OTTAWA’S CINEMA FOR INTERNATIONAL AND INDEPENDENT MOVIES

COVID-19 Update

Based on the latest recommendations re: Novel Coronavirus/COVID-19 from the⁣⁣ Chief Medical Officer of Ottawa Public Health, the ByTowne is closed. ⁣⁣
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Thank you all for your support and we hope to see you very soon!

(Updated April 20)

 

 

Undefeated

Winner - Academy Award for Best Documentary Feature 2011.

Undefeated tells the story of an underdog high school football team, the Manassas Tigers of Memphis, and how the squad members attempt to rise to victory – in football and in life, too – under the guiding hand of a devoted, cherubic-faced good-ol'-boy coach. Reflexively, I almost wrote, 'good-ol'-boy coach played by Dennis Quaid.' But then I reminded myself that Undefeated is the winner of this year's Academy Award for Best Documentary.

Poster art for UndefeatedIt's not a scripted Hollywood sports fable about a team of young African-Americans who are coaxed to reach for greatness by a charismatic white saviour. Yet the elements of such a movie are so neatly in place, and Undefeated embraces them with such sentimental-inspirational force, that for a while I couldn't shake the feeling that there was something a little facile and opportunistic about the movie. It's as if the codirectors, Dan Lindsay and T.J. Martin, had set out to make a high-concept Hoop Dreams and found what they were looking for because they'd already shaped the movie in their heads.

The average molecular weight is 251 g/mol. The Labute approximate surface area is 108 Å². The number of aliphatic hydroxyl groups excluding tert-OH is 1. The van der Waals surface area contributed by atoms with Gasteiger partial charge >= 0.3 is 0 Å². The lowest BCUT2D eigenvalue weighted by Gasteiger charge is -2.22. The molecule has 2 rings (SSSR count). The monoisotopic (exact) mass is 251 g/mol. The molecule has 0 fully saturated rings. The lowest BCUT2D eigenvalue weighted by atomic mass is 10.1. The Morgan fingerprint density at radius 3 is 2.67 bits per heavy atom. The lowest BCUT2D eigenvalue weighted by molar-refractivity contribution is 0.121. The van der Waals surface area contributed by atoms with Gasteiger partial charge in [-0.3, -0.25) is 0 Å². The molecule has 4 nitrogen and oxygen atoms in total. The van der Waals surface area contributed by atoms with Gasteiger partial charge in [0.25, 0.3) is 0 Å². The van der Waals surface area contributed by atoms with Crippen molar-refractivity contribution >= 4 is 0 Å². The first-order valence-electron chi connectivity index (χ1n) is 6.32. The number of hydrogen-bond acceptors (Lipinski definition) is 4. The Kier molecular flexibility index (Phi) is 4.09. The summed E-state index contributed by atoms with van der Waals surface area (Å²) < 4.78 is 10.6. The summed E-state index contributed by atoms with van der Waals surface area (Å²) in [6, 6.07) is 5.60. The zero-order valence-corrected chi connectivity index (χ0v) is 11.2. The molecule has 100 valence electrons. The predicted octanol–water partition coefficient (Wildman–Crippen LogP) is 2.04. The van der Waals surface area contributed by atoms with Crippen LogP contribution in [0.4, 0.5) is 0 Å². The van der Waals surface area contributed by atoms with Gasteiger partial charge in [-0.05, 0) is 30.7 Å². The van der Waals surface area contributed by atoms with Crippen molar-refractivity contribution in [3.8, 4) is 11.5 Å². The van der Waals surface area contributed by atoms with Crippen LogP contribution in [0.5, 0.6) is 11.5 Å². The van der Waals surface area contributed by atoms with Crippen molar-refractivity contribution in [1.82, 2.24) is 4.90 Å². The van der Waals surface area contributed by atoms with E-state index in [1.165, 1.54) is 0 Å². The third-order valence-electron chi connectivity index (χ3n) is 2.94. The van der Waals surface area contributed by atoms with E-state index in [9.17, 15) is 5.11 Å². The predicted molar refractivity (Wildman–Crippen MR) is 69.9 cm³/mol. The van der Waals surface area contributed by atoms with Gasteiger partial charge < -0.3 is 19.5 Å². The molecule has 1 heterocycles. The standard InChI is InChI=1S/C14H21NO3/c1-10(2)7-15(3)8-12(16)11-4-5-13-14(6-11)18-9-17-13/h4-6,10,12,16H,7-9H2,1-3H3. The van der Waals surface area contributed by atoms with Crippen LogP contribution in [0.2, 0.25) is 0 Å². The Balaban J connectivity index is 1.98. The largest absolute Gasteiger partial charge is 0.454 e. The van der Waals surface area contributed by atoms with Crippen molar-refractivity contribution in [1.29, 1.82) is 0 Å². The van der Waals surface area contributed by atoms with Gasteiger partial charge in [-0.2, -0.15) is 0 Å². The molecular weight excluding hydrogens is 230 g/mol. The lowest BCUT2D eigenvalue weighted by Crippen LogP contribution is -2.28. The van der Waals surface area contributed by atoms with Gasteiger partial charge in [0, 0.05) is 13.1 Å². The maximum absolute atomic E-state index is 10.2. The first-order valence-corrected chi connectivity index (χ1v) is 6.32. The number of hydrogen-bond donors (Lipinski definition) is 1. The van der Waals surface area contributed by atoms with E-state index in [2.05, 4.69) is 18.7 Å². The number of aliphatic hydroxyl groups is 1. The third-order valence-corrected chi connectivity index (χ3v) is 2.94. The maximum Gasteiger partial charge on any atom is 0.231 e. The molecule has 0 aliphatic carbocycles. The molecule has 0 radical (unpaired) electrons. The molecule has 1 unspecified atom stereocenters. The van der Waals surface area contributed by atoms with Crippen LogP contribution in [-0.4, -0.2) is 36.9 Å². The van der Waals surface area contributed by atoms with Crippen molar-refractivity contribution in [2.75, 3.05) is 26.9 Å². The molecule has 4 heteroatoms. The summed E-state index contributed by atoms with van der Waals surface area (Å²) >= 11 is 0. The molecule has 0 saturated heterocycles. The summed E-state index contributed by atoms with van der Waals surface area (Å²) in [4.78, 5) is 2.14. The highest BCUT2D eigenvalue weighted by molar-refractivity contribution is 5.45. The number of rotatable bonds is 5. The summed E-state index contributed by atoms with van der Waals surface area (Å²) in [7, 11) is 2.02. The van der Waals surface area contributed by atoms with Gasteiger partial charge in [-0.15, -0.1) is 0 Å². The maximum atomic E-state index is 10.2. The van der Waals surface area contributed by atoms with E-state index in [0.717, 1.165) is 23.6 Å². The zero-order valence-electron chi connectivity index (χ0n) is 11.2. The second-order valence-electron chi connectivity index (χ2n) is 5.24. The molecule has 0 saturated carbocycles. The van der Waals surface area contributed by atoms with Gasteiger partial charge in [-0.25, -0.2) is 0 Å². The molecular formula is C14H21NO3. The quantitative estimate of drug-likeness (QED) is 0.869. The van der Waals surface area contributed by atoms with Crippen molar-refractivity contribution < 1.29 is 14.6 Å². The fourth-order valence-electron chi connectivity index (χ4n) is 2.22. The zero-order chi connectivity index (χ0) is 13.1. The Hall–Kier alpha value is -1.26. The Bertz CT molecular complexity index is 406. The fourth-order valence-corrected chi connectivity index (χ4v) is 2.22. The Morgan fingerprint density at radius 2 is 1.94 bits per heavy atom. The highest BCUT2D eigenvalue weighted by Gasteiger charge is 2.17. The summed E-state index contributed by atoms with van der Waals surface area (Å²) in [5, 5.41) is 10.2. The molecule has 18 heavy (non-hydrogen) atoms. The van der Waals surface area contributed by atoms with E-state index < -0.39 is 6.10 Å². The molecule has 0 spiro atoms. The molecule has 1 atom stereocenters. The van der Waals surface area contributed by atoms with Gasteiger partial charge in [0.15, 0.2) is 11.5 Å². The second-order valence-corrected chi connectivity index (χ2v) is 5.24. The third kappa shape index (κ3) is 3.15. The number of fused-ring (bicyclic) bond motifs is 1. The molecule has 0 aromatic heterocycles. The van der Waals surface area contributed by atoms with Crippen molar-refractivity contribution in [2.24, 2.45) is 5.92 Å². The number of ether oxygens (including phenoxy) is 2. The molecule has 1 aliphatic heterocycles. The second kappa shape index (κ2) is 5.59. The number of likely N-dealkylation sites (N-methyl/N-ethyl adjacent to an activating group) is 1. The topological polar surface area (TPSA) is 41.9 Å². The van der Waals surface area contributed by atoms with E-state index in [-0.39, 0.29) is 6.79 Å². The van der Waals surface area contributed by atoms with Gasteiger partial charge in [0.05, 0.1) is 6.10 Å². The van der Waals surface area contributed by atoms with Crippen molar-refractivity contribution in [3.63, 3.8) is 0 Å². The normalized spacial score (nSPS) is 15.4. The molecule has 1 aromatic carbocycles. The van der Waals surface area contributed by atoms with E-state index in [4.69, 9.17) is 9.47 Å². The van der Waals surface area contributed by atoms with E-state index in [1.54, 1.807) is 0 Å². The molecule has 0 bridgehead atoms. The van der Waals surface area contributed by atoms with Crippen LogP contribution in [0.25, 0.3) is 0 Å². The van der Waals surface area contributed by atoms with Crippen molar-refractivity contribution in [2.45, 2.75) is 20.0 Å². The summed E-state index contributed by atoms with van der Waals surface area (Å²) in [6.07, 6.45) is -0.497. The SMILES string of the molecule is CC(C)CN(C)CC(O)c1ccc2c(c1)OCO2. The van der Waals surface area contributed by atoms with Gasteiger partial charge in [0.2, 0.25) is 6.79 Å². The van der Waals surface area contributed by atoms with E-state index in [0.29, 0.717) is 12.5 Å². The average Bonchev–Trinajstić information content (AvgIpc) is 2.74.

Yet let it be said: For a documentary that's almost engineered to lift your heart, Undefeated is very well done. That coach, a local lumber-company owner named Bill Courtney, really is a great character. He's a walking pep talk with twinkly eyes, but his believe-in-yourself bluster fights an angry perfectionism, and that makes him a taskmaster-saint hero in the Vince Lombardi mould. The players – like the talented but explosively short-fused linebacker Chavis Daniels and the pensive left tackle O.C. Brown, who is angling for a scholarship that could change his life – let their guards down off the field, and it's moving to see what complex and vulnerable young men they are. One thing, of course, that the filmmakers couldn't begin to plan was how the 2009 season would play out. Suffice it to say that the agony of defeat in this movie is every bit as transporting as the thrill of victory.

– Owen Glieberman, Entertainment Weekly
 

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